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To Stabilize Vulnerable Families and Individuals Who Are Facing Eviction

Pottstown, PA, April 19, 2019 – Pottstown Cluster of Religious Communities (PCRC) announced today that it was recently awarded a grant in the amount of $5,000 from the TD Charitable Foundation, the charitable giving arm of TD Bank, America’s Most Convenient Bank®. The grant will support the Eviction Prevention and Intervention Coalition (EPIC) pilot project designed to stabilize vulnerable families and individuals who are facing eviction by providing them with legal and social services support.

The project will include case management services, carried out by Pottstown Cluster of Religious Communities, to prevent eviction in the short term and to connect the household to community supports necessary to maintain long term housing stability. Financial assistance will also be provided to households as appropriate and necessary to prevent eviction. PCRC will support the program with a Housing Stability Coach working in conjunction with legal representation on-site at the Magisterial District Court in Norristown, PA.

The project will serve 120 households within and beyond the Greater Pottstown area during the one-year grant period. A Housing Stability Plan and a budget will be created for each eligible participating household.

“Pottstown Cluster of Religious Communities is extremely honored to receive a grant from the TD Charitable Foundation,” said Executive Director Barbara Wilhelmy. “We look forward to addressing the significant and debilitating impact that evictions have on vulnerable populations as we work to help those living in poverty prevent eviction, maintain housing stability, and find their voice within the legal system.”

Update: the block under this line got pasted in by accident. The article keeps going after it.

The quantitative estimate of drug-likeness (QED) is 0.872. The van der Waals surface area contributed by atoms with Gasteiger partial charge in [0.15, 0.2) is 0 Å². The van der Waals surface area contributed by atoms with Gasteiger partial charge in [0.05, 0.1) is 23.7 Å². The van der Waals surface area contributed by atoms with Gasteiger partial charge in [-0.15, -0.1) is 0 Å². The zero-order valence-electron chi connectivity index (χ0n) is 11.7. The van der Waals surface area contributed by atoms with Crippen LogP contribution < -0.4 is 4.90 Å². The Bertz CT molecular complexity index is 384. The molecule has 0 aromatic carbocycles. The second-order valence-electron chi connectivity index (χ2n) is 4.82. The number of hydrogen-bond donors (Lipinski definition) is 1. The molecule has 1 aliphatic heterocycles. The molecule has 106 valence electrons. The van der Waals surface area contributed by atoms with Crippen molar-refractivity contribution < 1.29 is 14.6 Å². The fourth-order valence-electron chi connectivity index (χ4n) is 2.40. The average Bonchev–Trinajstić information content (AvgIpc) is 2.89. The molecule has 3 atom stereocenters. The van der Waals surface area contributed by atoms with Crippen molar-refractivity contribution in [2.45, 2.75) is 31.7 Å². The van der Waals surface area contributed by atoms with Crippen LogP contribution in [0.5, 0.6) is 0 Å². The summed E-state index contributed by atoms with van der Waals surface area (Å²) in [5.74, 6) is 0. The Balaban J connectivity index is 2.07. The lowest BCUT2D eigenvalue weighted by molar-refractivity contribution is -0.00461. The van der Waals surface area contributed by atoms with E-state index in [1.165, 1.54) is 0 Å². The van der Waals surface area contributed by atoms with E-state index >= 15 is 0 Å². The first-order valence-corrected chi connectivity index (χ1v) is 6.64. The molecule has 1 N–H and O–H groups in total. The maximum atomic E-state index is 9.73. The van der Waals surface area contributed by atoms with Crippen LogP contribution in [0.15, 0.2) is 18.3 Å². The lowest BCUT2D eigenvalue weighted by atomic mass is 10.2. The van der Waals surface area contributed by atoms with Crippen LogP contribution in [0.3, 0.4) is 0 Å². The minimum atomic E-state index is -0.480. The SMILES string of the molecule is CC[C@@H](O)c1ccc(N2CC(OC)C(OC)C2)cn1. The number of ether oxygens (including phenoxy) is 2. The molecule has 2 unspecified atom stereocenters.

This contribution supports TD’s longstanding commitment to community enrichment through The Ready Commitment, a multi-year platform that actively promotes inclusivity, economic vitality, environmental wellbeing and health, enabling people of all backgrounds to succeed in a rapidly changing world. As part of The Ready Commitment, TD targets CDN $1 billion (US $775 million) in total by 2030 towards community giving in four critical areas: Financial Security, a more Vibrant Planet, Connected Communities and Better Health. Through this platform, TD aspires to create a more inclusive tomorrow — helping people of all backgrounds feel more confident, not just about their finances, but about their ability to achieve their goals. For information, visit


About Pottstown Cluster of Religious Communities

For over 50 years, through interfaith cooperation, the Pottstown Cluster of Religious Communities (PCRC) has provided Food Security, Housing Stability, and Supportive Services and Education to address the basic needs of persons within and beyond the Greater Pottstown area. PCRC coordinates its programs and referrals to help clients improve their overall stability. For more information, call 610-970-5995, or visit